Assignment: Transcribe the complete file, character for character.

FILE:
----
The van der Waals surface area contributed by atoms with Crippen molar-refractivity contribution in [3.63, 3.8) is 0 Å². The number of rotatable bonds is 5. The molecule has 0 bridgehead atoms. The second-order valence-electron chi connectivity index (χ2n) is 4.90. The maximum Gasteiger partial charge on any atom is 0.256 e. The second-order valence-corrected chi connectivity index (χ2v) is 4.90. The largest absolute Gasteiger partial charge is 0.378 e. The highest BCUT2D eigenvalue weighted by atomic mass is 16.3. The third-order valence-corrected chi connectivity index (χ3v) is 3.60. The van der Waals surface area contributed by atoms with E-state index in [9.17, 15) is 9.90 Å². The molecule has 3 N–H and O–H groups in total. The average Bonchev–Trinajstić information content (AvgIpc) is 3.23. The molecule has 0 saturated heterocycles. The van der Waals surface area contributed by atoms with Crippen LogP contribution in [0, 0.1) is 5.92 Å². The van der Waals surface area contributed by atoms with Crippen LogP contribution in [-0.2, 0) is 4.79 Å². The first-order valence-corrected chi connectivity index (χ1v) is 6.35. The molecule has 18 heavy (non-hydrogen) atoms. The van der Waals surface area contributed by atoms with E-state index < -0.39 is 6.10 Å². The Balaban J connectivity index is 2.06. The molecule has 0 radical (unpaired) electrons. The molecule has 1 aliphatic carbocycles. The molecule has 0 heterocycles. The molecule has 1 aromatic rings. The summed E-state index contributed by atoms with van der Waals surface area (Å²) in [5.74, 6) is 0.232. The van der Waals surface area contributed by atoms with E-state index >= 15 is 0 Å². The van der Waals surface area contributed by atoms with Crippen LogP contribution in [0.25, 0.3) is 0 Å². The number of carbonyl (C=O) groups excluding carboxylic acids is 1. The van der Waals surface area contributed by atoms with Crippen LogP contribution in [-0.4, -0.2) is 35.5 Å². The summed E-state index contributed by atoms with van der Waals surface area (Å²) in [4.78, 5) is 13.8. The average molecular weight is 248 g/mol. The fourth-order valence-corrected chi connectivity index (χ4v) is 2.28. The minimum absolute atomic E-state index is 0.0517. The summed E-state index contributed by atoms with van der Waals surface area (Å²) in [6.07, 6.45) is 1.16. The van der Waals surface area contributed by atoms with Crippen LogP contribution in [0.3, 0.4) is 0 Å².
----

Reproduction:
The van der Waals surface area contributed by atoms with Crippen molar-refractivity contribution in [3.63, 3.8) is 0 Å². The number of rotatable bonds is 5. The molecule has 0 bridgehead atoms. The second-order valence-electron chi connectivity index (χ2n) is 4.90. The maximum Gasteiger partial charge on any atom is 0.256 e. The second-order valence-corrected chi connectivity index (χ2v) is 4.90. The largest absolute Gasteiger partial charge is 0.378 e. The highest BCUT2D eigenvalue weighted by atomic mass is 16.3. The third-order valence-corrected chi connectivity index (χ3v) is 3.60. The van der Waals surface area contributed by atoms with E-state index in [9.17, 15) is 9.90 Å². The molecule has 3 N–H and O–H groups in total. The average Bonchev–Trinajstić information content (AvgIpc) is 3.23. The molecule has 0 saturated heterocycles. The van der Waals surface area contributed by atoms with Crippen LogP contribution in [0, 0.1) is 5.92 Å². The van der Waals surface area contributed by atoms with Crippen LogP contribution in [-0.2, 0) is 4.79 Å². The first-order valence-corrected chi connectivity index (χ1v) is 6.35. The molecule has 18 heavy (non-hydrogen) atoms. The van der Waals surface area contributed by atoms with E-state index < -0.39 is 6.10 Å². The Balaban J connectivity index is 2.06. The molecule has 0 radical (unpaired) electrons. The molecule has 1 aliphatic carbocycles. The molecule has 0 heterocycles. The molecule has 1 aromatic rings. The summed E-state index contributed by atoms with van der Waals surface area (Å²) in [5.74, 6) is 0.232. The van der Waals surface area contributed by atoms with E-state index >= 15 is 0 Å². The van der Waals surface area contributed by atoms with Crippen LogP contribution in [0.25, 0.3) is 0 Å². The number of carbonyl (C=O) groups excluding carboxylic acids is 1. The van der Waals surface area contributed by atoms with Crippen LogP contribution in [-0.4, -0.2) is 35.5 Å². The summed E-state index contributed by atoms with van der Waals surface area (Å²) in [4.78, 5) is 13.8. The average molecular weight is 248 g/mol. The fourth-order valence-corrected chi connectivity index (χ4v) is 2.28. The minimum absolute atomic E-state index is 0.0517. The summed E-state index contributed by atoms with van der Waals surface area (Å²) in [6.07, 6.45) is 1.16. The van der Waals surface area contributed by atoms with Crippen LogP contribution in [0.3, 0.4) is 0 Å².